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Fiscal Year 2007 Budget Information



Congressional Justification

Authorizing Legislation: Section 301 of the Public Health Service Act, as amended.

Budget Authority:
  FY 2005 Actual FY 2006 Appropriation FY 2007 Estimate Increase or Decrease
BA $1,006,419,000 $1,000,029,000 $994,829,000 $-5,200,000
FTE 336 362 364 2


This document provides justification for the Fiscal Year 2007 activities of the National Institute on Drug Abuse, including HIV/AIDS activities. A more detailed description of NIH-wide Fiscal Year 2007 HIV/AIDS activities can be found in the NIH section entitled "Office of AIDS Research (OAR)." Detailed information on the NIH Roadmap for Medical Research may be found in the Overview section.

Introduction

NIDA is the world's largest supporter of research on drug abuse and addiction. Our scientific research addresses the most fundamental and essential questions about drug abuse, including how drugs work in the brain, who is most vulnerable to becoming addicted, and how we can best develop and test new drug treatment and prevention approaches. We also track emerging drug use trends - and this year we have some good news to report. Our Monitoring the Future survey (MTF) revealed a 19 percent decline in overall illicit drug use among 8th, 10th, and 12th graders combined over the last four years. However, the MTF survey also reports that inhalant abuse has risen among 8th graders between 2002 and 2005 and the abuse of prescription painkillers is continuing at alarming rates, especially among 12th graders, for whom Vicodin and OxyContin are among the most commonly abused drugs. Also, while methamphetamine abuse is decreasing in teens, it appears to be growing in popularity in a number of new locations and populations around the country. Therefore, much remains to be done.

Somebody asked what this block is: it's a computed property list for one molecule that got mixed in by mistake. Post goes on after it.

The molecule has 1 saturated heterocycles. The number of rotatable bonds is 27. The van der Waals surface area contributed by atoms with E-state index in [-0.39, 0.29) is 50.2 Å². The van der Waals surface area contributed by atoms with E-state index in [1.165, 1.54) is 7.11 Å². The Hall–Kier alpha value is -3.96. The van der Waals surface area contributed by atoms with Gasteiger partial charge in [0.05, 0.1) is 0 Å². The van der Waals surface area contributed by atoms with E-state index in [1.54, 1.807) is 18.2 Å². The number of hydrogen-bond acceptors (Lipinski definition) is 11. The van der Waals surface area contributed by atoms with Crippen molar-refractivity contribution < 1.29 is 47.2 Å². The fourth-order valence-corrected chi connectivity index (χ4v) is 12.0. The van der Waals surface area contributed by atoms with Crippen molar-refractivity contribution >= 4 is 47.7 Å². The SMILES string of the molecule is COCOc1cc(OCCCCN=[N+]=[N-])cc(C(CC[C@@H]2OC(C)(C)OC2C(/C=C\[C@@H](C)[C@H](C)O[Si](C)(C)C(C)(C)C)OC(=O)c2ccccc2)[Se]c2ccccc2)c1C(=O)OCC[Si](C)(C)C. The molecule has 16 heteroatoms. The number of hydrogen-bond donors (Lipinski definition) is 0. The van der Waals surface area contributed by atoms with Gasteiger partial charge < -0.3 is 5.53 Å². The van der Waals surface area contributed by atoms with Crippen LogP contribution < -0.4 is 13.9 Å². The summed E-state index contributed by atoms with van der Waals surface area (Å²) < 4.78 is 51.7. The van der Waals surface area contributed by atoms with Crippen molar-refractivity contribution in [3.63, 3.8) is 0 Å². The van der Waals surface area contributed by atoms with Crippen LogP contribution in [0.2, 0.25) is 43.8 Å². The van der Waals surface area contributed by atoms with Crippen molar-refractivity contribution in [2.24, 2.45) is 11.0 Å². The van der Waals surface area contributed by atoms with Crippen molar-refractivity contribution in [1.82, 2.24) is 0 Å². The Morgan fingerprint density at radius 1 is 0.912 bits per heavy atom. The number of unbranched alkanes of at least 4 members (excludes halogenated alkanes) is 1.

"The inability to stop drug use is the essence of addiction...It's like riding in a car with no brakes." - Nora Volkow, NIDA Director
Drug abuse is costly to Americans, tearing at the fabric of our society and taking a huge financial toll on our resources. Beyond its inextricable link to the spread of infectious diseases, such as HIV/AIDS, sexually transmitted diseases (STDs), tuberculosis, and hepatitis C, drug abuse is often implicated in family disintegration, loss of employment, failure in school, domestic violence, child abuse, and other crimes. The 2004 National Survey on Drug Use and Health puts the number of people dependent on illicit drugs at approximately 5 million. Placing dollar figures on the problem, smoking and illegal drugs cost this country about $338 billion a year, with illicit drug use alone accounting for about $180 billion in crime, productivity loss, health care, incarceration, and drug enforcement.

Scientific knowledge is the best tool for addressing the disease of addiction.